You may want to review factoring polynomials first.

It's helpful to be able to recognize when a polynomial is a square. There are three conditions to check:

- The
*x*^{2}term must be a square. - The constant (or
*y*^{2}, if there's a*y*too) term must*also*be a square. - If you take the square roots of those two terms and multiply them together, you get the other term.

For example, consider 4*x*^{2} + 6*x* + 9. We
see that 4*x*^{2} is the square of 2*x* and 9 is
the square of 3. Now, we multiply 2*x* by 3 and get
6*x*, the same as the other term, so it's a square. In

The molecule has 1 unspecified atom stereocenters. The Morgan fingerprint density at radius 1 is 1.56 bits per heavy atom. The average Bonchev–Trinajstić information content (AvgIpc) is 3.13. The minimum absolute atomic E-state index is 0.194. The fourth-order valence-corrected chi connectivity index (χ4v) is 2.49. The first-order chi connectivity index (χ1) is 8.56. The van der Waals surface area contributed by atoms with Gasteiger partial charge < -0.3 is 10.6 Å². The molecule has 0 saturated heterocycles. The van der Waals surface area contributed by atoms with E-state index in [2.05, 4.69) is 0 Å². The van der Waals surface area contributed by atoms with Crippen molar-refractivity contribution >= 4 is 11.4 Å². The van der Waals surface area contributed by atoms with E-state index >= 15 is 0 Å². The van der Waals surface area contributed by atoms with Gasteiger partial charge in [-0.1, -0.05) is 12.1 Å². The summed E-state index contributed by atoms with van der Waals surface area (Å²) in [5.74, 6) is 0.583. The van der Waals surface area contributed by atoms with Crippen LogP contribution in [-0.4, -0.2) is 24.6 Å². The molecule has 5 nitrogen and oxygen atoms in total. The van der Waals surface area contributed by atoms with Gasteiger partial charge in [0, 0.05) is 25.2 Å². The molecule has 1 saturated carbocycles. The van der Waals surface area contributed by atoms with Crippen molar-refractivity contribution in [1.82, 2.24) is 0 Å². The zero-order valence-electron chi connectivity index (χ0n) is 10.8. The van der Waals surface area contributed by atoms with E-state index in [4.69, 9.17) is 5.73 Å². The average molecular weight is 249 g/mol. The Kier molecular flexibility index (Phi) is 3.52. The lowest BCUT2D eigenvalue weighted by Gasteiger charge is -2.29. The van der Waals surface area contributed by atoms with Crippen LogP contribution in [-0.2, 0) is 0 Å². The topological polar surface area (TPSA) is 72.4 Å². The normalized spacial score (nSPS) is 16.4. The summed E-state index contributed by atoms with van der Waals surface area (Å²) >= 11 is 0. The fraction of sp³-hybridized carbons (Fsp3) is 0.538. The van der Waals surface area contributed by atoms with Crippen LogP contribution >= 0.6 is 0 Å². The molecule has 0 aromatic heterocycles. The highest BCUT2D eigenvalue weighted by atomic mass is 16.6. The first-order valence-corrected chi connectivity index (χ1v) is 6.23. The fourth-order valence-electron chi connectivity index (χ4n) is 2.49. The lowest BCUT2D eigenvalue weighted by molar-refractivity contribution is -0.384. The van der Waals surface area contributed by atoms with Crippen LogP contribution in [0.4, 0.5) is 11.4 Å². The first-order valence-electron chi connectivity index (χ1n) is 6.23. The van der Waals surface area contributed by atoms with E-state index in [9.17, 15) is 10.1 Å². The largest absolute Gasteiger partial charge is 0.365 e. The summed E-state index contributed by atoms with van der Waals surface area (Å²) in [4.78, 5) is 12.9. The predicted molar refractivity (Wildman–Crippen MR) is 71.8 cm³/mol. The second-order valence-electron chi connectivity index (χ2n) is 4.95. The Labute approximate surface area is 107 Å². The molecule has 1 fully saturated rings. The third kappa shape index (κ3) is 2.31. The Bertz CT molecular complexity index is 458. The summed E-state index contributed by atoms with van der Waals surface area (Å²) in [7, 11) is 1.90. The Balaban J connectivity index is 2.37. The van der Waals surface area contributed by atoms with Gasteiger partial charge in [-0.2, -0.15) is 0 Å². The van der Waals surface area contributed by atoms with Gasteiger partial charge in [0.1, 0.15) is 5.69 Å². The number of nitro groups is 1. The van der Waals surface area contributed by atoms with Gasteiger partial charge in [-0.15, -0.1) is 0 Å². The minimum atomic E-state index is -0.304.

particular, it's the square of 2*x* + 3.

If the *x*^{2} term or the constant term were
negative, then it wouldn't be a square. But that's not true of the
other term. In fact, 4*x*^{2} − 6*x* +
9 *is* a square; it's the square of 2*x* −
3.

Not all the polynomials I ask you to factor in this section are actually squares. Some of them have GCDs. You need to factor them out first. There's a spot for you to write the factor that should be squared and a another spot for you to write the GCD which shouldn't be. Don't confuse the two!